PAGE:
Open Access Research Article Article ID: GJMCCR-7-183

    What happens when the test is negative: Evaluating adherence to malaria diagnostic algorithms among under-five children in the Northern zone of Volta Region, Ghana

    Jonathan Mawutor Gmanyami*, Asiwome Ameko, Saviour Selase Ahiafe, Samuel Adolf Bosoka, Margaret Kweku, and Evelyn Korkor Ansah

    Background: In Ghana, the Ministry of Health (MOH-GH) have recommended that every suspected malaria case is tested and treatment given should be based on test results. However, several patients are still given antimalarial drugs without confirmation of malaria. The objective of this study was to determine the proportion of under-five children who received diagnosis of malaria from clinicians even when the test was negative for malaria. 

    Methods: A cross-sectional study was used which involved two randomly selected government-owned hospitals in the Northern zone of Volta region in Ghana. For each hospital, 439 under-five children participated in the study. Adherence to the malaria test results was based on the mRDT and expert microscopy test results in the selected hospitals.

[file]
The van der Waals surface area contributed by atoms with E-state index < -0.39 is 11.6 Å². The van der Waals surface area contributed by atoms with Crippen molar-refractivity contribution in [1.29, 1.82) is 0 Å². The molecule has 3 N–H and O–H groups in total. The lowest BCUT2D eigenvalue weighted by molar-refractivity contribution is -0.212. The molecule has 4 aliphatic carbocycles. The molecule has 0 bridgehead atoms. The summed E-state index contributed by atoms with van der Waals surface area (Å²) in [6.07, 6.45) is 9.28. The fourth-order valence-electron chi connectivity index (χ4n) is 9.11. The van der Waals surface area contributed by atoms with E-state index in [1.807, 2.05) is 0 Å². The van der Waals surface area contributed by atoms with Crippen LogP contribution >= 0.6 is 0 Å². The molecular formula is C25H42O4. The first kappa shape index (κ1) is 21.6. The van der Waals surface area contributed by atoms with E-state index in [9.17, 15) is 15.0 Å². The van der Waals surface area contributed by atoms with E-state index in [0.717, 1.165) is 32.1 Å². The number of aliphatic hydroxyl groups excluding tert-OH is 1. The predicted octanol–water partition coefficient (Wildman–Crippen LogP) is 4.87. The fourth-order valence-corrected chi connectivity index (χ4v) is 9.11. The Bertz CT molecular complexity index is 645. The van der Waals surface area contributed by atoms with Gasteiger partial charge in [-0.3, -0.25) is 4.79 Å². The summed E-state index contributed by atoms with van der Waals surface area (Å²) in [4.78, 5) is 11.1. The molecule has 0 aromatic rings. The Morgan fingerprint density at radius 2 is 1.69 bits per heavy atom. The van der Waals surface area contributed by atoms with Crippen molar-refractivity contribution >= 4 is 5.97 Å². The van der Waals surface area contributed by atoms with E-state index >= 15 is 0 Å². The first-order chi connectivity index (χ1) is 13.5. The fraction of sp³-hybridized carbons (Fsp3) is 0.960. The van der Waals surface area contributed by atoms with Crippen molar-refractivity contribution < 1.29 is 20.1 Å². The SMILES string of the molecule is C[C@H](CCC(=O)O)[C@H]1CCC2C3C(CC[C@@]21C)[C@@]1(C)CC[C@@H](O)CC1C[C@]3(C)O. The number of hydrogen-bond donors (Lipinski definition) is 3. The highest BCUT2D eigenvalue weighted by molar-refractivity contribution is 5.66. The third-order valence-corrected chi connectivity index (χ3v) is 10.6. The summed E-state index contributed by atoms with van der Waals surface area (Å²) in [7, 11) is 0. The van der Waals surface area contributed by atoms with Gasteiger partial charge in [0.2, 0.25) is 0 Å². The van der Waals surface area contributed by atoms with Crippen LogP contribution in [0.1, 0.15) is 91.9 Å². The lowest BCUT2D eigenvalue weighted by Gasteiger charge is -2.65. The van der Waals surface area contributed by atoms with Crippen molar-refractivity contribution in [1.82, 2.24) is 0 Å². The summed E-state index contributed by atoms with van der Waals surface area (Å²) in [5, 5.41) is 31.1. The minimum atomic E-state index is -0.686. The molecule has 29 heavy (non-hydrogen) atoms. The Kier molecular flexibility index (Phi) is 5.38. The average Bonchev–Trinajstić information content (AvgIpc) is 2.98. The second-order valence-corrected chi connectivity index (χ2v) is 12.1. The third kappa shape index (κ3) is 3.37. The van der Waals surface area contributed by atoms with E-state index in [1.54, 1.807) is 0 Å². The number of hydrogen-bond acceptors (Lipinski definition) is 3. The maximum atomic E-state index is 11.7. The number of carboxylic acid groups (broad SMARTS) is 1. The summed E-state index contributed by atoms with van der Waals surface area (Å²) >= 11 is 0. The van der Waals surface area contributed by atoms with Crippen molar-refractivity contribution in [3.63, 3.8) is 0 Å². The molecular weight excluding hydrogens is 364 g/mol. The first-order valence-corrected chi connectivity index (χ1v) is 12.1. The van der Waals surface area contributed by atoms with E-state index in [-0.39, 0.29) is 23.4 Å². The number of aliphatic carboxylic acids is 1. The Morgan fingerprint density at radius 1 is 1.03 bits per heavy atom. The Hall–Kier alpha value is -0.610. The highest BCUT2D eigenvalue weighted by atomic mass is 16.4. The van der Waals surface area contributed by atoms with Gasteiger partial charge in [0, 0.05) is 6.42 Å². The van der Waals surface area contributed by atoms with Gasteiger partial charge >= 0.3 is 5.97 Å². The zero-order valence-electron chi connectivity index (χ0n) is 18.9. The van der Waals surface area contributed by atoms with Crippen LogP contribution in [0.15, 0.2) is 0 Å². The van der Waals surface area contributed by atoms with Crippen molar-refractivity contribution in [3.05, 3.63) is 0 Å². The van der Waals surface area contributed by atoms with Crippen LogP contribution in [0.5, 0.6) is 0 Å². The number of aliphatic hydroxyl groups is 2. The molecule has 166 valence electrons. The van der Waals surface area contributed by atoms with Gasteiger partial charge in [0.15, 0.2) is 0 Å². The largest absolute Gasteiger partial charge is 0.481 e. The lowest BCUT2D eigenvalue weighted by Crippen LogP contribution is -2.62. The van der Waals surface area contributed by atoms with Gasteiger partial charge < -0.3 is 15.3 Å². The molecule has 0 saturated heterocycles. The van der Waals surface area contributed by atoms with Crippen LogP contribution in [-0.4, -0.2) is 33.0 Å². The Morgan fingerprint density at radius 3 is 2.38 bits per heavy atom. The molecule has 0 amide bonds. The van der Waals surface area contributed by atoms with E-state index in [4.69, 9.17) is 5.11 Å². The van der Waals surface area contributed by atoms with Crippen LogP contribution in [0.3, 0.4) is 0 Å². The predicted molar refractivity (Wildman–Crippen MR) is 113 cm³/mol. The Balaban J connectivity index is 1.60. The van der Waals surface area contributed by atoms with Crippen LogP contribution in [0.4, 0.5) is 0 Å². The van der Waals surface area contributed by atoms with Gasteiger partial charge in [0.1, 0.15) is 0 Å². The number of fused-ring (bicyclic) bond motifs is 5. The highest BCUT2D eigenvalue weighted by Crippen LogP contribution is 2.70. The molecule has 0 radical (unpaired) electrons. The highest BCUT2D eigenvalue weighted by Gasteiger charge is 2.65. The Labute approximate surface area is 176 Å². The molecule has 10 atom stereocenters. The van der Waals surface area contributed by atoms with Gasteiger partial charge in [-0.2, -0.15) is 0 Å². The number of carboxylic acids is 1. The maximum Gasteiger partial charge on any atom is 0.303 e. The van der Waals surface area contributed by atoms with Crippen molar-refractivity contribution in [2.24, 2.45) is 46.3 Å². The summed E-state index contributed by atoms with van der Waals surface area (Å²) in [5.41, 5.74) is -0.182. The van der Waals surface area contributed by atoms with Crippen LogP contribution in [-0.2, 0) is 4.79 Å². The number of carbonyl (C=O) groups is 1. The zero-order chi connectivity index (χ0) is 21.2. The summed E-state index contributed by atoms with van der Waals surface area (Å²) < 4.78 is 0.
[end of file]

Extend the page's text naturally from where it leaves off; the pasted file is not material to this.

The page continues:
Results: Of 878 eligible children screened, 615 (70.1%) tested negative for malaria. Out of the negative test results, 299 (48.6%) were with RDT and 316 (51.4%) with microcopy. 25 (8.4%) and 67 (21.2%) of the RDT and microscopy negative test results were still diagnosed with malaria and treated with antimalarial drugs respectively. 

    Conclusion and recommendation: Despite the institution of the guidelines for malaria case management, some clinicians still prescribe antimalarial drugs to children under five years with negative test results. There is need for enhanced training for health workers on adherence to malaria test results. 


    Published on: Apr 25, 2020 Pages: 17-18

    Full Text PDF Full Text HTML DOI: 10.17352/2455-5282.000083
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